The Sherman Alexies and Harvey Weinsteins of the world are only able to exist and flourish because they are aided and abetted by participants in a sick system, one that holds out the promise of reward for ignoring what we know to be wrong.

“We need to acknowledge that Native men in positions of power, even those doing righteous work, can be perpetrators too. We have to be able to engage with that fact and hold them accountable,” S. said.

In my tribe’s Ojibwe worldview, all life, especially humans, contains a dual spirit, rendering us capable of great achievements while also harboring a terrible capacity to wreak pain and havoc on others.

Maybe the greatest fault lies in overlooking that fundamental truth.

Alexie wrote some good books; I would hate to deny them to the world. Preventing him and others like him from continuing to hurt people, however, requires us to clean house. First, rather than dismissing and ignoring complaints about sexual harassment and assault, we need to insist that bosses and leaders take them seriously. We should assume that victims wouldn’t come forward with these charges unless there is a genuine basis for complaint. Reporting harassment opens victims up to a host of unpleasant possibilities, including job loss and limited future employment.  This is not something victims take lightly.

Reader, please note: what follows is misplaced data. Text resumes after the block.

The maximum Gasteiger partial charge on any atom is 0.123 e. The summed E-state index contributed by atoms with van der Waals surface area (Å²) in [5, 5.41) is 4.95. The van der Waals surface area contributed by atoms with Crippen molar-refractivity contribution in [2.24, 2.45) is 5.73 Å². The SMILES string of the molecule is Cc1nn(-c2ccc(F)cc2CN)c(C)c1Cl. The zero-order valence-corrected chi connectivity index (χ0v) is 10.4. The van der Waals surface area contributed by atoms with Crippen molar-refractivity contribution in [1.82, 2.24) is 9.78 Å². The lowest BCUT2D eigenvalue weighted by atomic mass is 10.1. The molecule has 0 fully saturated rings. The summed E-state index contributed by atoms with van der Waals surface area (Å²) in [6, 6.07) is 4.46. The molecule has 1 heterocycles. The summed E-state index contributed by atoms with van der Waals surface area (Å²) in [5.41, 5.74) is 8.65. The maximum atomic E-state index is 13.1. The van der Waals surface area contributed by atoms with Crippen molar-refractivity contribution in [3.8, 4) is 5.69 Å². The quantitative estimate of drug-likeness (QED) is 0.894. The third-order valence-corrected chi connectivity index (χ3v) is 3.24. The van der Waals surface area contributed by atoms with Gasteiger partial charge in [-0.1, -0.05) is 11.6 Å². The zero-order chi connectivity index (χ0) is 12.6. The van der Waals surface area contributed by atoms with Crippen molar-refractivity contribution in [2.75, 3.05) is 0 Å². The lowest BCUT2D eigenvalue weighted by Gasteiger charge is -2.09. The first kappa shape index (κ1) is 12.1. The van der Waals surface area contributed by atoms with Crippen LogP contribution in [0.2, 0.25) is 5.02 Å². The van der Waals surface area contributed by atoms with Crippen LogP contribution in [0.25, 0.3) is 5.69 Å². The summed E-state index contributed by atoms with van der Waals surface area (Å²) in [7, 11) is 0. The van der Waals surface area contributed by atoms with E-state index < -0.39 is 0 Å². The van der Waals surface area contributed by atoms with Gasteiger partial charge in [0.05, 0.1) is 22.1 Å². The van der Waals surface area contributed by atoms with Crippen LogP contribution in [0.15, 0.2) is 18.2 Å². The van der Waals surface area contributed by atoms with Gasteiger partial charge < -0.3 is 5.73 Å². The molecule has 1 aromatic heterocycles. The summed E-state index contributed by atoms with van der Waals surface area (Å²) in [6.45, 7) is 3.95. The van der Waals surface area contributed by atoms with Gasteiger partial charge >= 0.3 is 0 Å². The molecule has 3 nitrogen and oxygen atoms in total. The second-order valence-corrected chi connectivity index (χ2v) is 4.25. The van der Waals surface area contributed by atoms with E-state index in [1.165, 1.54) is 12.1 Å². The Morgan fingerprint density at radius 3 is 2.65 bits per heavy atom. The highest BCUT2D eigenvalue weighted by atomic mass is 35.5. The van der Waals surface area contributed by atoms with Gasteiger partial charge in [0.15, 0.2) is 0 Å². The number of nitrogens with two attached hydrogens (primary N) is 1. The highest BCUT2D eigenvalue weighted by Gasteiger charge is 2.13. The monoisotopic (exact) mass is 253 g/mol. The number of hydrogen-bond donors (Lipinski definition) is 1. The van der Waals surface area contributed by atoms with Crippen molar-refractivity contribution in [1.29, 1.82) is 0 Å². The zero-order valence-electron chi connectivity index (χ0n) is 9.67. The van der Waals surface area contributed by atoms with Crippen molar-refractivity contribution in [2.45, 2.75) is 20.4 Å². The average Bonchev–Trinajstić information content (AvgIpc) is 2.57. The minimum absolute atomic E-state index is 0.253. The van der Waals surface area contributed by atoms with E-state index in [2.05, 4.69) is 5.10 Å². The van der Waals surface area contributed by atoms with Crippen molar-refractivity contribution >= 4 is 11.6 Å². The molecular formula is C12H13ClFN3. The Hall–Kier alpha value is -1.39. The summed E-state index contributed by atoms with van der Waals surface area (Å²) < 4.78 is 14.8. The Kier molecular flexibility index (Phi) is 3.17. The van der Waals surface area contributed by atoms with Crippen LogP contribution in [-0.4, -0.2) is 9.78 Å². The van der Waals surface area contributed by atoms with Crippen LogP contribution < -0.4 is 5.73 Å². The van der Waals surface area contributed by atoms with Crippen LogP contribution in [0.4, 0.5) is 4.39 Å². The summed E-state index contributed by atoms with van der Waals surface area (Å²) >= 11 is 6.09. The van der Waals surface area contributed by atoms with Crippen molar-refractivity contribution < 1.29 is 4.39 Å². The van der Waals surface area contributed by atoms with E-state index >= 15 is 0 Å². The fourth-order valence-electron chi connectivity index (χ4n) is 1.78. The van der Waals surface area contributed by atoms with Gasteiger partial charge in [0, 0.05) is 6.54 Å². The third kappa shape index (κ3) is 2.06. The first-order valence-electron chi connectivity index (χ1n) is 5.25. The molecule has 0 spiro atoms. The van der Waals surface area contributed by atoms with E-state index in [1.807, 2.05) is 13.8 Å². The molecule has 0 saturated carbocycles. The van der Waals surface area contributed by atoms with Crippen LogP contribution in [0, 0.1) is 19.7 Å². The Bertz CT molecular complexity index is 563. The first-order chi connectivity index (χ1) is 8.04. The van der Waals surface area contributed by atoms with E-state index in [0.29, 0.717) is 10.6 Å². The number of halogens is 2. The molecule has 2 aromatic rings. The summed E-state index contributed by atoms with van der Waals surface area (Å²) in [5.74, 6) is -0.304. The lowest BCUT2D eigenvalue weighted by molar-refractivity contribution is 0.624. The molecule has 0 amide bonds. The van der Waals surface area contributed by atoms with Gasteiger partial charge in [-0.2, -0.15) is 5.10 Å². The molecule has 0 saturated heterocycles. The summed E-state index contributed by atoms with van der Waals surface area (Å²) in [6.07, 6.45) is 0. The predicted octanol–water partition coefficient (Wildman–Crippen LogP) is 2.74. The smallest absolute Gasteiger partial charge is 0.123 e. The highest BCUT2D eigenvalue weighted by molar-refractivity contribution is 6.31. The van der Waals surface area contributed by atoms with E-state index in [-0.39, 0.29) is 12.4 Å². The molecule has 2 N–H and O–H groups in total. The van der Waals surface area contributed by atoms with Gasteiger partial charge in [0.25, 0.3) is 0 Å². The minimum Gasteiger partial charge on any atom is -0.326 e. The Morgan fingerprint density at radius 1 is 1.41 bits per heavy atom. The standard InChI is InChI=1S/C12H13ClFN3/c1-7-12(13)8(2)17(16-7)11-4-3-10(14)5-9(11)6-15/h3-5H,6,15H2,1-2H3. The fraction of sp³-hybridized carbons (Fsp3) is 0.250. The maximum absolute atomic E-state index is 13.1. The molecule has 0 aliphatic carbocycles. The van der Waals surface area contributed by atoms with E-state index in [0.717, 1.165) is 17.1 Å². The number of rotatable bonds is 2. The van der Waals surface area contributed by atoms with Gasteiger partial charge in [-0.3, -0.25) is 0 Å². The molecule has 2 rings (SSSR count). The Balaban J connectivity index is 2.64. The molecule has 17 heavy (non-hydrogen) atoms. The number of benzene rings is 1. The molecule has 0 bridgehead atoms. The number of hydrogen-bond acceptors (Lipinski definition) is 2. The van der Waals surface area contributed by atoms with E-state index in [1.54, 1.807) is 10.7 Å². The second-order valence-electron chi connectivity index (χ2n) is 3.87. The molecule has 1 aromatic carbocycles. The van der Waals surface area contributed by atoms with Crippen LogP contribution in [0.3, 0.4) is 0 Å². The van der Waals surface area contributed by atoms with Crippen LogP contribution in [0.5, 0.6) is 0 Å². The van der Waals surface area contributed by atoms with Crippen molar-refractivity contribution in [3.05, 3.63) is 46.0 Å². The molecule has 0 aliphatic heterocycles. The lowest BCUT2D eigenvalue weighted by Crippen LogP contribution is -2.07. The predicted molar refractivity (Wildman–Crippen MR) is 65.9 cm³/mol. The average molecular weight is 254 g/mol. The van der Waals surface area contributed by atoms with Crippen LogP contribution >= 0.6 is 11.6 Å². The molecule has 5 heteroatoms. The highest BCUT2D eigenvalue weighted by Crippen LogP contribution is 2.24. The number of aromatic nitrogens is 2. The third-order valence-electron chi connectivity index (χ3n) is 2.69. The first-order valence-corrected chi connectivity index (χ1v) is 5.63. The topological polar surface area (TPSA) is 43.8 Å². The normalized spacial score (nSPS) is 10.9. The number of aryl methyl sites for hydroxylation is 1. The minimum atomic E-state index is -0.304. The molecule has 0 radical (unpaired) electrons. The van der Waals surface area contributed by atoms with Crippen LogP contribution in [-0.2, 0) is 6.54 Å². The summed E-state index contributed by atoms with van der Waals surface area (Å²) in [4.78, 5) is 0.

With any allegation, we should assume there is a problem if there are complaints. We have to stop letting people off the hook for comments and actions that diminish and demean.

And the rules have to apply to everybody, even the rich and famous. The rest of us have to be brave enough to take these men off their pedestals and stand with the victims until they’ve received justice, whatever that might look like for them.